WinCo opening marks latest move in revitalization effort
By Barbara Smith/Business Writer
Gleaming white floors and the scent of fresh paint greeted throngs of Vacaville shoppers when WinCo Foods Inc. opened its discount retail grocery store this week on Davis Street.
Some 1,000 shoppers had checked their purchases through the mega market's 18 stations just less than three hours after the store opened, said Richard Bustillos, store manager.
"We're doing as well as we expected, and it's going to get better," Bustillos said confidently.
Lifelong Vacaville resident Virginia Kloppenburg perused the full service deli, meat and seafood selections with her husband, Lee, who quipped that the roughly 110,000-square-foot store was "great, but I need roller skates."
"It's kind of fun; it's wonderful," Virginia Kloppenburg added.
However, a lone protester with an American flag stationed on Davis Street in front of the store held a sign protesting the nonunion enterprise - a reminder that there were some who didn't believe the store would be a good addition to Vacaville.
Last year, six homeowners living in proximity to the store as well as the United Food and Commercial Workers Union Local 373 attempted to derail its construction.
The group filed a lawsuit, challenging the city's approval of a single "big box" tenant at the newly developed Davis Street Plaza - formerly the site of the old Vacaville Fruit and Nut Co.
The Vacaville City Council first approved the Davis Street Plaza in February 2002. Ten months later, the Vacaville Planning Commission approved the final design of the project with WinCo Foods as the sole tenant.
At issue with the homeowners was that the anchor tenant to the plaza contradicted the city's and community's vision for a neighborhood shopping plaza. At issue with the union was that WinCo Foods does not hire union workers. But the suit was ultimately rejected by Solano County Superior Court Judge Scott Kays.
Then in March, the City Council placed a moratorium on the construction of any other new, large supermarkets for up to three years. The ban blocks construction of new stores of more than 20,000 square feet on vacant land inside city limits until 2007. The logic behind the moratorium is to support the continued vitality of existing shopping centers and encourage occupancy of stores that have been shuttered - like the old Food Max on Alamo Drive.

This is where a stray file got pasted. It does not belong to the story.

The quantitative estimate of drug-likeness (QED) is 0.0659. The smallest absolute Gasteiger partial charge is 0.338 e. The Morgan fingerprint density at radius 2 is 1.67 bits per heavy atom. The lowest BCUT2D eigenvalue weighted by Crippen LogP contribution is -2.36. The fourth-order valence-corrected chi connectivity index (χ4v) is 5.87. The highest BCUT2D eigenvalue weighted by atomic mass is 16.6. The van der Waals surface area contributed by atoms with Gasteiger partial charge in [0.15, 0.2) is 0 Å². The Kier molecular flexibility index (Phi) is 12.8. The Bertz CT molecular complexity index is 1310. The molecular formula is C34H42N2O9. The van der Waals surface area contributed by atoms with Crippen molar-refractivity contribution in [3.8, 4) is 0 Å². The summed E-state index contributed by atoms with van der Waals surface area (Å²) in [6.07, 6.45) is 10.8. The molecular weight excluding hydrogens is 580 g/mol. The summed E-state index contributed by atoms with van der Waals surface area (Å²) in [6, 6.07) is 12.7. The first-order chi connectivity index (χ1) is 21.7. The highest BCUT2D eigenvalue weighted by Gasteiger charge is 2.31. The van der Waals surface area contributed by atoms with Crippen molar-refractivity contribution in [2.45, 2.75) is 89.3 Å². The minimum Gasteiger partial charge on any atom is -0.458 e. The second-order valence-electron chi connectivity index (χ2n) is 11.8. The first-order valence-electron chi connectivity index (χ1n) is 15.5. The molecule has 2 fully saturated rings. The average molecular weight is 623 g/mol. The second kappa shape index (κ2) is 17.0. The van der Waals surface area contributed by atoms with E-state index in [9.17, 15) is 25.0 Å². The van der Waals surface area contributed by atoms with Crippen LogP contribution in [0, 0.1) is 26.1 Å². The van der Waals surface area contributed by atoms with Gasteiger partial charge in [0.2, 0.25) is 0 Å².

The decision to locate the Boise-based WinCo in Vacaville was well studied, said Dave Strausborger, vice president of marketing.
"The survey said this would be a very good site for us," Strausborger said. "We cater to a certain niche of customer and that's basically the soccer mom. A little larger family, medium income."
Strausborger boasted that his store has the lowest food prices in the area, and customers will save anywhere from 20 to 40 percent, "depending on the mix of the basket they get."
The WinCo store employees 212, Bustillos said. The sprawling brick building with blue and red highlights blends with the modernization and improvements of Davis Street south of I-80. Traveling northbound, the thoroughfare finds its way to the historic downtown.
In recent years, dilapidated, vacant structures have been razed to make room for the recently completed Bella Vista Road-Davis Street intersection realignment, park-and-ride project, new traffic signals and major storm drain upgrades. New, modern buildings are taking the place of cluttered strip malls with weather worn, boxy buildings and crumbling, blacktop parking lots.
Motorists today can navigate the area without frustrating delays, including traveling east to the Costco wholesale store at the crest of Hume Way, which connects to Peabody Road. And to the west of the new WinCo Foods is the Bella Vista Center, which boasts furniture, carpet stores and more.
The actual costs of the road construction was about $2 million. And if there is demand, widening of Davis Street will occur in the next five years, city officials have said.
According to its Web site, WinCo is today the largest employee owned company in the Pacific Northwest, with 80 percent of its company stock owned by the employees. WinCo has more than 43 stores in Washington, Idaho, Nevada, California and Oregon.
Originally a chain of discount grocery stores operating under the names Waremart and Cub Foods, the company changed its name to WinCo Foods in 1998.
Meanwhile in Vacaville, WinCo officials said they hope to draw shoppers with its bottom line: low prices.
Bustillos said that's possible because the store buys directly from the manufacturer and eliminates the middle man.
"The concept is not new but, in my opinion, we have perfected it," Bustillos said. "We try to eliminate the nickel and dime out of the grocery business."
Then, there's the popular draw of the bakery, deli and freshly baked or take home pizza.
"You can even grind your own peanut butter here," he said.
Barbara Smith can be reached at firstname.lastname@example.org.
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